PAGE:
Wednesday, July 18, 2007

Split Appeals Court Upholds EPA Agreement With Animal Feeding Operations

Jul 17: In the case of Association of Irritated Residents v. EPA, in the U.S. Court of Appeals, D.C. Circuit, Case No. No. 05-1177 (Consolidated with 05-1336, 05-1337, 06-1053, 06-1209, 06-1320, 07-1038). Community and environmental groups petition for review of agreements between EPA and animal feeding operations (AFOs). The agreements are designed to bring the facilities into compliance with the permitting and reporting requirements of three environmental statutes. Petitioners argue that the agreements are rules disguised as enforcement actions, that EPA did not follow proper procedures for rulemaking, and that EPA exceeded its statutory authority by entering into the agreements. In a split decision, the Appeals Court held that "the agreements do not constitute rules, but rather enforcement actions within EPA’s statutory authority." The majority dismissed the petitions for review because "exercises of EPA’s enforcement discretion are not reviewable by this court."

In a dissenting argument, Justice Judith Rogers says, " imposing a civil penalty on AFOs in the absence of individualized determinations of statutory violations, EPA has attempted to secure the benefits of legislative rulemaking without the burdens of its statutory duties. Our precedent does not permit the boundless stretching of Chaney [Heckler v. Chaney, 470 U.S. 821, 832-33 (1985)] to undercut the purposes of notice-and-comment rulemaking..."

In the majority opinion the Appeals Court defined the pollutants and the issue saying the pollutants – ammonia, hydrogen sulfide, particulate matter, and volatile organic compounds – emanate from animal housing structures and areas used to store and treat manure... An AFO that releases these pollutants in sufficient quantities may be required to report them under CERCLA and EPCRA, and may be subject to various requirements under the Clean Air Act... An AFO emitting these pollutants in quantities below the statutory thresholds, however, has no obligation under the Acts to obtain permits or report its emissions.

Petitioners, a number of community and environmental groups, some of whose members live near AFOs argued that the AFOs emit particulate pollution and terrible odors, and that they attract hordes of flies that leave their droppings on everything from cars to outdoor furniture. As a result, petitioners claim that their members suffer effects ranging from reduced enjoyment of the outdoor portion of their property to adverse health effects such as respiratory and heart problems. Additionally, as long as the AFOs’ emissions are not definitively determined to be above or below the statutory thresholds, petitioners’ members suffer from the uncertainty of not knowing whether the AFOs’ emissions exceed legal limits, and not knowing how their long-term health may be affected. Because the Acts apply only to emissions above specified levels, EPA cannot enforce the statutory and regulatory requirements without determining an AFO’s emissions.

The present uncertainty hampers EPA’s ability to enforce the requirements of the Clean Air Act, EPCRA, and CERCLA against AFOs. To resolve the dilemma, EPA’s solution was to invite AFOs to sign a consent agreement under which each AFO will assist in developing an emissions estimating methodology. In exchange, EPA will not pursue administrative actions and lawsuits against the AFOs for a defined period of time. In the agency’s judgment, this is the “quickest and most effective way” to achieve compliance. To date, several thousand AFOs have signed Agreements. As data from the study is received, EPA will use it along with existing emissions data to develop scientifically sound tables or models for AFOs to estimate their emissions. Id. at 4960. In consideration for the AFOs’ assistance, EPA agrees not to sue participating AFOs for certain potential past and ongoing violations of the Acts for the duration of the study. Within 120 days after EPA publishes the new methodologies, however, the AFO must initiate compliance efforts such as applying for a permit. EPA predicts that this schedule will result in compliance by participating AFOs within about four years from the start of the study.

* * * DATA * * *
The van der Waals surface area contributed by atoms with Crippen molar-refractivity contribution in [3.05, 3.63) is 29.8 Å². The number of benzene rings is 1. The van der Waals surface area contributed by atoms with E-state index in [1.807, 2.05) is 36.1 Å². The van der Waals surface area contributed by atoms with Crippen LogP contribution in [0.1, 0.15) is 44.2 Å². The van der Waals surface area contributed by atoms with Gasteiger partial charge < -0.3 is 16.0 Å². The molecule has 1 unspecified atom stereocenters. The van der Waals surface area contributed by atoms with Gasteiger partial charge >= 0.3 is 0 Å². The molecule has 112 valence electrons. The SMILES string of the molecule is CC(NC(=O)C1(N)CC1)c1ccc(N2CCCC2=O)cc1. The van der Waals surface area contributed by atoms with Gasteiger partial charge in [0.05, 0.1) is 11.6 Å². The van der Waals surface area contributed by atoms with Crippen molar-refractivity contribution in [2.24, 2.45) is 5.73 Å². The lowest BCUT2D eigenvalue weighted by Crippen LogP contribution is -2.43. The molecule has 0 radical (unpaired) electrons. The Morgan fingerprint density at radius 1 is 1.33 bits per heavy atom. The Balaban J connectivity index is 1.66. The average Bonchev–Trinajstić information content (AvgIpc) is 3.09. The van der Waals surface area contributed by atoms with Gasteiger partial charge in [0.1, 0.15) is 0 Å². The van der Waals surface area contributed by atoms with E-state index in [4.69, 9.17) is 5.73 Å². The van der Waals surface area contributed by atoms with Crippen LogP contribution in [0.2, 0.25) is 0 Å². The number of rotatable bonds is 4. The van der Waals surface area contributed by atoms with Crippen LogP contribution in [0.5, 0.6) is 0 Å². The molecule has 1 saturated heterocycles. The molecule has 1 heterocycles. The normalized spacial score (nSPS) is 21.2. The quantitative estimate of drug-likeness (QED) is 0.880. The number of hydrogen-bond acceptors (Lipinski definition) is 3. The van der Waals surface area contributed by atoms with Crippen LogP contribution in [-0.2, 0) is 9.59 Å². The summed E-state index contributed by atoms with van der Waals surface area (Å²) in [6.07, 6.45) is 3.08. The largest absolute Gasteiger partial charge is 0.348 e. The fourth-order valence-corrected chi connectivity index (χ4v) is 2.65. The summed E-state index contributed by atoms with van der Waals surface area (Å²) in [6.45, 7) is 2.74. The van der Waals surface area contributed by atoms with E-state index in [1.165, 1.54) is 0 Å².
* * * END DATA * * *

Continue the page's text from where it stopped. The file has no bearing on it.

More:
The Petitioners, however, believe that the AFOs should be forced to comply more quickly with the statutory requirements. They also argue that the procedures by which EPA entered into the Agreement did not afford them the meaningful opportunity for comment required by the Administrative Procedure Act. Petitioners challenged the Agreement before the agency while it was being developed, and now identify ten agency actions that they contend should be vacated.

In the dissent, Justice Rogers summarizes her opinion of the results of the agreement saying, "For a minimum penalty plus $2,500, an AFO can, under the enforcement protocol, avoid liability for any potential and ongoing violations of three statutes for at least a two-year period while EPA gathers and studies emissions data and for an indeterminate period thereafter while EPA develops and publishes new estimation methodologies... at no point are there repercussions beyond a possible future enforcement action if an AFO opts out of the agreement to be bound by the methodology regulations that EPA develops. Assuming no glitches, EPA’s endeavor to develop reliable methodologies could, according to the recommendations it has followed, take five, twenty, or even thirty, years. This is not an enforcement scheme at all, and is not a decision that Congress committed to agency discretion."

Access the complete opinion and dissent (
click here). Access EPA's website for the AFO Consent Agreement and Final Order for complete background documents (click here). Access the WIMS-EcoBizPort CAFO links for additional information (click here). [*Air, *Agriculture]